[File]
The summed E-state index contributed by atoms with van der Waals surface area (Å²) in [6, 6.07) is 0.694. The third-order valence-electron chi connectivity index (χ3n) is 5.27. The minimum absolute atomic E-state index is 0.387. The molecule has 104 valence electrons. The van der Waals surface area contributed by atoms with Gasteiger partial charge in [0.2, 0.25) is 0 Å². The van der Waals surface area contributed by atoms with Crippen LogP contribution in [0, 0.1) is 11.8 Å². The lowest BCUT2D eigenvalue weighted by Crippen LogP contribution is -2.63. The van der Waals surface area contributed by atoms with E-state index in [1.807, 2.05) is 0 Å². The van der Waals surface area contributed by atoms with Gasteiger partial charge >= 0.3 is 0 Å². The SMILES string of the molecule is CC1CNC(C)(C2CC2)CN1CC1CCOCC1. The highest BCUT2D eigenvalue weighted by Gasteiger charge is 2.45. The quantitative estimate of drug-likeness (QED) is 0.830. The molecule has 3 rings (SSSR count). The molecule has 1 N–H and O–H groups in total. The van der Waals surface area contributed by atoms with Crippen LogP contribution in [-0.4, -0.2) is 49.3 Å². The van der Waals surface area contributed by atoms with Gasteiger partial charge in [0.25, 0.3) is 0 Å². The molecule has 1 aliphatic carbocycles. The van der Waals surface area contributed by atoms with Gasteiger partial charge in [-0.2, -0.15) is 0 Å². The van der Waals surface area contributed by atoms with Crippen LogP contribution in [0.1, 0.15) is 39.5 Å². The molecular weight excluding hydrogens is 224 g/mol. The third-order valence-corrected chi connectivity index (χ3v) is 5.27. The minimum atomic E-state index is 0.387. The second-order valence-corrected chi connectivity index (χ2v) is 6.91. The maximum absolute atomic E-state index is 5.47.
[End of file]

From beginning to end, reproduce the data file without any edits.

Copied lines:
The summed E-state index contributed by atoms with van der Waals surface area (Å²) in [6, 6.07) is 0.694. The third-order valence-electron chi connectivity index (χ3n) is 5.27. The minimum absolute atomic E-state index is 0.387. The molecule has 104 valence electrons. The van der Waals surface area contributed by atoms with Gasteiger partial charge in [0.2, 0.25) is 0 Å². The van der Waals surface area contributed by atoms with Crippen LogP contribution in [0, 0.1) is 11.8 Å². The lowest BCUT2D eigenvalue weighted by Crippen LogP contribution is -2.63. The van der Waals surface area contributed by atoms with E-state index in [1.807, 2.05) is 0 Å². The van der Waals surface area contributed by atoms with Gasteiger partial charge >= 0.3 is 0 Å². The SMILES string of the molecule is CC1CNC(C)(C2CC2)CN1CC1CCOCC1. The highest BCUT2D eigenvalue weighted by Gasteiger charge is 2.45. The quantitative estimate of drug-likeness (QED) is 0.830. The molecule has 3 rings (SSSR count). The molecule has 1 N–H and O–H groups in total. The van der Waals surface area contributed by atoms with Crippen LogP contribution in [-0.4, -0.2) is 49.3 Å². The van der Waals surface area contributed by atoms with Gasteiger partial charge in [0.25, 0.3) is 0 Å². The molecule has 1 aliphatic carbocycles. The van der Waals surface area contributed by atoms with Gasteiger partial charge in [-0.2, -0.15) is 0 Å². The van der Waals surface area contributed by atoms with Crippen LogP contribution in [0.1, 0.15) is 39.5 Å². The molecular weight excluding hydrogens is 224 g/mol. The third-order valence-corrected chi connectivity index (χ3v) is 5.27. The minimum atomic E-state index is 0.387. The second-order valence-corrected chi connectivity index (χ2v) is 6.91. The maximum absolute atomic E-state index is 5.47.